My friend Priya is 20 and lives in Mumbai. She's not religious but accompanies her mother to the temple every morning. She wears a vest top to college but covers herself in a jacket when she leaves the house. She attends cookery classes every afternoon to please her parents and sneakily meets her boyfriend every evening. She wants to have a career and a boyfriend. Her parents think it's time for marriage and a family. She needs to make a choice.
Another friend, Rahul, is 24. He wants to study art but is struggling as an accountant in a corporate. He wants to follow his passion for art, but doesn't want the wife and children his parents expect him to have in the next two years. He needs to make a choice.
India's youth are confused. Our political leanings are unclear. Our values are torn between traditional and modern. We are defining the country but have yet to define ourselves. We are conquering the world but inside all of us is a conflict between individual choice and collective values, what is or is not part of "our culture".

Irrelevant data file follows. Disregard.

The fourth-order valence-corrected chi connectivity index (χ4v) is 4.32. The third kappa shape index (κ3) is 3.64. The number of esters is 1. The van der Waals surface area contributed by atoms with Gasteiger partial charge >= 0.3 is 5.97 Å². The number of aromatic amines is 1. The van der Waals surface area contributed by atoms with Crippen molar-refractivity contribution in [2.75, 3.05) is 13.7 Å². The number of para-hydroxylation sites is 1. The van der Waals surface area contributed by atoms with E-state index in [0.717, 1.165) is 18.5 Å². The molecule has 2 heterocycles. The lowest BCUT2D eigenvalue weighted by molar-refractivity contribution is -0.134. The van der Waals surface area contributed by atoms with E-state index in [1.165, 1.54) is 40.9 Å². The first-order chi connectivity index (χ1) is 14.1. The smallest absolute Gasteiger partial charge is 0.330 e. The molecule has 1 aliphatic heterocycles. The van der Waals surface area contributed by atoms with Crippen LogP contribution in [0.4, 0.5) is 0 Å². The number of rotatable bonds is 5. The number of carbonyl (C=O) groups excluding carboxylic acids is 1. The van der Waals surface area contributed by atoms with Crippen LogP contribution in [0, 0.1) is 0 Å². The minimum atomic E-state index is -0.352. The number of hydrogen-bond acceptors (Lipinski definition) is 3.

Rashmi Bansal, editor of India's youth magazine JAM, categorises Indian young people as coconuts (brown on the outside and white inside) or cappuccinos (white and frothy on top and dark beneath). The former visibly accept traditional Indian fashion, food, music and other paraphernalia but are essentially individuals. They will, for instance, consider premarital sex as a personal decision. The cappuccinos, on the other hand, appear cool, hip and western on the surface but are very conservative beneath. Men of this category will date many girls but marry only a homely girl of their parents' choice.
Young Indians can be both at different times or simply in between. Many are now choosing their own partners but seeking their parents' approval before forming any alliance. This new combination of arranged marriage and marrying for love is perhaps the best example of the compromise that young people are reaching.